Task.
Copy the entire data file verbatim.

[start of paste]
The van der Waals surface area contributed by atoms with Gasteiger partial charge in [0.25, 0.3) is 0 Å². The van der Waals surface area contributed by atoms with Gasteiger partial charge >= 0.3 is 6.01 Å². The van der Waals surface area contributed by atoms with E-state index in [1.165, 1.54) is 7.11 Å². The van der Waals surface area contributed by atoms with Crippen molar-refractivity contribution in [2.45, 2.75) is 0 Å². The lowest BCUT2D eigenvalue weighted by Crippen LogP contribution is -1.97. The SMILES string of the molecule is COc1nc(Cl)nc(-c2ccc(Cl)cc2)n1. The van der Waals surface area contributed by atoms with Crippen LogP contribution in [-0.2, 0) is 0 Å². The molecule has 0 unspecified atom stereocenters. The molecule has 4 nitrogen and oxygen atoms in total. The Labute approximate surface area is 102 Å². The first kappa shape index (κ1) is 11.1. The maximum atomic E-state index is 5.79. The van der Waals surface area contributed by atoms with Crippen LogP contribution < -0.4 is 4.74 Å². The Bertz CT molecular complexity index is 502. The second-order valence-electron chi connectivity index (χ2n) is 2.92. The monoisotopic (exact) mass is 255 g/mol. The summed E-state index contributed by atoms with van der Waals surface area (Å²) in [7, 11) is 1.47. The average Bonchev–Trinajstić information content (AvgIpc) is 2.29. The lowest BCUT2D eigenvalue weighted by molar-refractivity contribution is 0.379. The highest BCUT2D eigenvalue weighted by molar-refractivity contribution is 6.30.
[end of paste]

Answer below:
The van der Waals surface area contributed by atoms with Gasteiger partial charge in [0.25, 0.3) is 0 Å². The van der Waals surface area contributed by atoms with Gasteiger partial charge >= 0.3 is 6.01 Å². The van der Waals surface area contributed by atoms with E-state index in [1.165, 1.54) is 7.11 Å². The van der Waals surface area contributed by atoms with Crippen molar-refractivity contribution in [2.45, 2.75) is 0 Å². The lowest BCUT2D eigenvalue weighted by Crippen LogP contribution is -1.97. The SMILES string of the molecule is COc1nc(Cl)nc(-c2ccc(Cl)cc2)n1. The van der Waals surface area contributed by atoms with Crippen LogP contribution in [-0.2, 0) is 0 Å². The molecule has 0 unspecified atom stereocenters. The molecule has 4 nitrogen and oxygen atoms in total. The Labute approximate surface area is 102 Å². The first kappa shape index (κ1) is 11.1. The maximum atomic E-state index is 5.79. The van der Waals surface area contributed by atoms with Crippen LogP contribution < -0.4 is 4.74 Å². The Bertz CT molecular complexity index is 502. The second-order valence-electron chi connectivity index (χ2n) is 2.92. The monoisotopic (exact) mass is 255 g/mol. The summed E-state index contributed by atoms with van der Waals surface area (Å²) in [7, 11) is 1.47. The average Bonchev–Trinajstić information content (AvgIpc) is 2.29. The lowest BCUT2D eigenvalue weighted by molar-refractivity contribution is 0.379. The highest BCUT2D eigenvalue weighted by molar-refractivity contribution is 6.30.